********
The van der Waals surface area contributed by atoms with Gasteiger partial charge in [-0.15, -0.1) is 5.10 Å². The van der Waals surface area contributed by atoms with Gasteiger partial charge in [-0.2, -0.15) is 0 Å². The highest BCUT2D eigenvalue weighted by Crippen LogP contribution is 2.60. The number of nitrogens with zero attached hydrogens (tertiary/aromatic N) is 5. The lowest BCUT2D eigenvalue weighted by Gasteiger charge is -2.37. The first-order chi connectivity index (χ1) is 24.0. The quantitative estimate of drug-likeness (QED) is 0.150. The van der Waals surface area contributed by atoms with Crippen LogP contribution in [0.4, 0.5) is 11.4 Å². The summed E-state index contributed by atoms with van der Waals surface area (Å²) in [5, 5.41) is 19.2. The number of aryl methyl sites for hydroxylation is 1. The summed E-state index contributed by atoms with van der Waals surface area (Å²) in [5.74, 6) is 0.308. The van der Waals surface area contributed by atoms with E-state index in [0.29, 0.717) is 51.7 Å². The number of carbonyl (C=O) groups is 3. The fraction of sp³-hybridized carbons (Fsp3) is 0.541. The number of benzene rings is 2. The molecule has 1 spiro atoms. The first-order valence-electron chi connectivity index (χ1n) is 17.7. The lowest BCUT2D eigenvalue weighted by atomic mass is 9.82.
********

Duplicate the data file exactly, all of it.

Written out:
The van der Waals surface area contributed by atoms with Gasteiger partial charge in [-0.15, -0.1) is 5.10 Å². The van der Waals surface area contributed by atoms with Gasteiger partial charge in [-0.2, -0.15) is 0 Å². The highest BCUT2D eigenvalue weighted by Crippen LogP contribution is 2.60. The number of nitrogens with zero attached hydrogens (tertiary/aromatic N) is 5. The lowest BCUT2D eigenvalue weighted by Gasteiger charge is -2.37. The first-order chi connectivity index (χ1) is 24.0. The quantitative estimate of drug-likeness (QED) is 0.150. The van der Waals surface area contributed by atoms with Crippen LogP contribution in [0.4, 0.5) is 11.4 Å². The summed E-state index contributed by atoms with van der Waals surface area (Å²) in [5, 5.41) is 19.2. The number of aryl methyl sites for hydroxylation is 1. The summed E-state index contributed by atoms with van der Waals surface area (Å²) in [5.74, 6) is 0.308. The van der Waals surface area contributed by atoms with E-state index in [0.29, 0.717) is 51.7 Å². The number of carbonyl (C=O) groups is 3. The fraction of sp³-hybridized carbons (Fsp3) is 0.541. The number of benzene rings is 2. The molecule has 1 spiro atoms. The first-order valence-electron chi connectivity index (χ1n) is 17.7. The lowest BCUT2D eigenvalue weighted by atomic mass is 9.82.